I decided a while back to shift from closing up bilge vent ducts and start using up the remaining 1/8″ mahogany plywood. There was one 4′ x 8′ sheet and a bunch of big cut-offs, and I was getting sick of moving them around to get to other stuff. Fortunately, there was just enough of that plywood to veneer the OEM cabinets in the galley and salon. I finished the galley cabinet interior first, then wrapped up the aft salon cabinet (which I think turned out really nicely). Next I wrapped up the forward salon cabinet.
The salon forward cabinet before the veneers
The same cabinet interior with a mahogany floor and back panel
Chris craft didn’t make a closed cabinet box here, so you can see the hull from inside the cabinet. Since I’m trying to create an insulated envelope in the living spaces, I need to make an interior wall panel for that cabinet and then insulate the backside using R3 Buffalo Batt before installing it.
New outer cabinet wall
Framing out the new wall attachment points
Because there is a vent fan in this space, the wall I’m making will need to be removable just in case the fan needs service sometime in the future.
Test fit looks OK
Upper panel fits tightly to the wiring without pinching
As you can see, I didn’t bother with veneering the parts of the cabinet that aren’t visible unless your head is inside of it. I don’t feel it’s necessary to buy another sheet of mahogany just to make practically invisible parts of this cabinet pretty.
Backside of the panels got insulated
I also saturated the panel edges with epoxy to fully seal them. There’s little chance of water ever getting in to this panel, but I want to be consistent throughout the refit so I don’t get surprised with a panel failure sometime down the road.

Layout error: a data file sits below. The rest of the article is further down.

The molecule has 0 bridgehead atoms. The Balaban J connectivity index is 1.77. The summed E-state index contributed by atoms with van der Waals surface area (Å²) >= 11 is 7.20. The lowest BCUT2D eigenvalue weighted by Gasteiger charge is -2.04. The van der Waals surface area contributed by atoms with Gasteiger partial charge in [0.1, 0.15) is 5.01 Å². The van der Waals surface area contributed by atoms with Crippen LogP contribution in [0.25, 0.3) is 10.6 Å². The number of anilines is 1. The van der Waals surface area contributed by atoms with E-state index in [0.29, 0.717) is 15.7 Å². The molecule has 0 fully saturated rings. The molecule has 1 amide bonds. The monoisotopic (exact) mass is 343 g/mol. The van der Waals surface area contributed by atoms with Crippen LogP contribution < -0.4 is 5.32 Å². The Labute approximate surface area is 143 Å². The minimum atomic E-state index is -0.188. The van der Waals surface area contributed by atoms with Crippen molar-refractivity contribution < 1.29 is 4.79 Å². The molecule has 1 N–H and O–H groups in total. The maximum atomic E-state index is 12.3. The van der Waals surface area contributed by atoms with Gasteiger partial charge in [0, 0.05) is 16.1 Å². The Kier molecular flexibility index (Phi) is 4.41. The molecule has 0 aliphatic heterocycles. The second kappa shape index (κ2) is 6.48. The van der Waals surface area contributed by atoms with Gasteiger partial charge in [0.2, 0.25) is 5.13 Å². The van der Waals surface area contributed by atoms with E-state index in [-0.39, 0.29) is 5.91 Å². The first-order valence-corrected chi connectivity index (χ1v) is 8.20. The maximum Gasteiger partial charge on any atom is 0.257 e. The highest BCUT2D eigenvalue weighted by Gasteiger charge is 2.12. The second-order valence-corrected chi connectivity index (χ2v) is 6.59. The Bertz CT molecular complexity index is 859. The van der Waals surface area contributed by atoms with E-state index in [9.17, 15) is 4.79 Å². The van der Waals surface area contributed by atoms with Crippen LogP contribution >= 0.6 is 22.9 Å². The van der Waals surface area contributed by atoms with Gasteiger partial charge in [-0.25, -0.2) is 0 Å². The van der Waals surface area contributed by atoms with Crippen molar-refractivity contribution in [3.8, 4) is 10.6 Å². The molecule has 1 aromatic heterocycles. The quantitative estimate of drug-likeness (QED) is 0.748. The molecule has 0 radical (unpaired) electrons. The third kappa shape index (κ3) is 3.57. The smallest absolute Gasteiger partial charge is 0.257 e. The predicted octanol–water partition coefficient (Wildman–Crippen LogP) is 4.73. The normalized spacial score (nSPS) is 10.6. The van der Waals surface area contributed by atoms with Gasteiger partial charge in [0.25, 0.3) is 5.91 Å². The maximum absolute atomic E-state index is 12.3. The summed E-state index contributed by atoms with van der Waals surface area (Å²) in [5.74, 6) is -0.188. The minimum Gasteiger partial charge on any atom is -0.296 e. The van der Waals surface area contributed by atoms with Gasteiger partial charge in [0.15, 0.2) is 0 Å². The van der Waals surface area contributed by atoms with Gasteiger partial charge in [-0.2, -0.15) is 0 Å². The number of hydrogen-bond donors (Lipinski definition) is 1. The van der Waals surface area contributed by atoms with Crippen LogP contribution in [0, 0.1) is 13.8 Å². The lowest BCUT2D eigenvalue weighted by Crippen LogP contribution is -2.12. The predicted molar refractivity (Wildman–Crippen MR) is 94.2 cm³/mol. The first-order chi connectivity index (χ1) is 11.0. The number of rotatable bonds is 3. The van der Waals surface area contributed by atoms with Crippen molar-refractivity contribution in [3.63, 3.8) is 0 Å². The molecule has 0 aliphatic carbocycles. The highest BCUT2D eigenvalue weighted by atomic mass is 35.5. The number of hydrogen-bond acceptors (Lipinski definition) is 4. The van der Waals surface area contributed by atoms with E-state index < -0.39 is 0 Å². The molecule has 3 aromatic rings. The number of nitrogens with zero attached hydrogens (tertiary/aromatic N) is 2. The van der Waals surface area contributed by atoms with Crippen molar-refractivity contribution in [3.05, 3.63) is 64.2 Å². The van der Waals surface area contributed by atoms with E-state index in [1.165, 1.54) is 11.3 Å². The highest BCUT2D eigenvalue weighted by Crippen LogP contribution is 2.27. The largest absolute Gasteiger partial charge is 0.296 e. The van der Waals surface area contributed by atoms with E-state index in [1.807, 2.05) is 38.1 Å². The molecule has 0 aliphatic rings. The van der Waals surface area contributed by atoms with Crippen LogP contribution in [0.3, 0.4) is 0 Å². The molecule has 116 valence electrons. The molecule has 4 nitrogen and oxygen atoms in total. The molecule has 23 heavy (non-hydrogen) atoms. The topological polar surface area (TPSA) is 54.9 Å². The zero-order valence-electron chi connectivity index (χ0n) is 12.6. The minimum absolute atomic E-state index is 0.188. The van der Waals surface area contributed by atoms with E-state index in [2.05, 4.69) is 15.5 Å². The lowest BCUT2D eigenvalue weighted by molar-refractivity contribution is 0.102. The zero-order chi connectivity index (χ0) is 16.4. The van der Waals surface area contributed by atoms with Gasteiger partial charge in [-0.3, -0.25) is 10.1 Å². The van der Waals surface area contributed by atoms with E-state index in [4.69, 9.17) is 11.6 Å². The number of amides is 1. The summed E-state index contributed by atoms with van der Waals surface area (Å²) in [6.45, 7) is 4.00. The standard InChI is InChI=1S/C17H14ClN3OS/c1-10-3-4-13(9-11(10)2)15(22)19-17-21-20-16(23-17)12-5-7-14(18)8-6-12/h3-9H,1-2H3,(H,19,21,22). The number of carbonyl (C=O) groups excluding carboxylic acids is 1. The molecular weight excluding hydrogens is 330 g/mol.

Cleats and the panels are ready to install
As with everywhere else, I’m using epoxy to glue and then screw the cleats in place. Once it cures, they’re much more rigidly attached than when you only use screws.
Test fit the mahogany veneer panels on the newly installed wall
After wetting out the plywood with epoxy and then applying a bit of wood flour-thickened epoxy, I used a bunch of sticks and plywood scraps to press the panels in place.
Pressing the inner and outer mahogany veneers in place while the epoxy cures
Next day, the sticks come out
Last up: the shelf
The hole you see at the top of the mahogany panel in the cabinet is the opening for the 1968 Edison brand toaster that was on the boat when we started this whole thing. I sent the toaster off for rechroming a few years back, and it’s a real thing of beauty. I look forward to the day when I install it.
Anyway, that’s a wrap for the OEM cabinet interiors. I only have to make fiddles to cover the leading edges of the plywood shelves and install the doors, which are already sprayed in ICA base and top coat clear urethane. Next, I’m going to start on the starboard side of the salon.
Next up in our 1969 Chris Craft Roamer 46 Refit: Removing the Original Electric Panel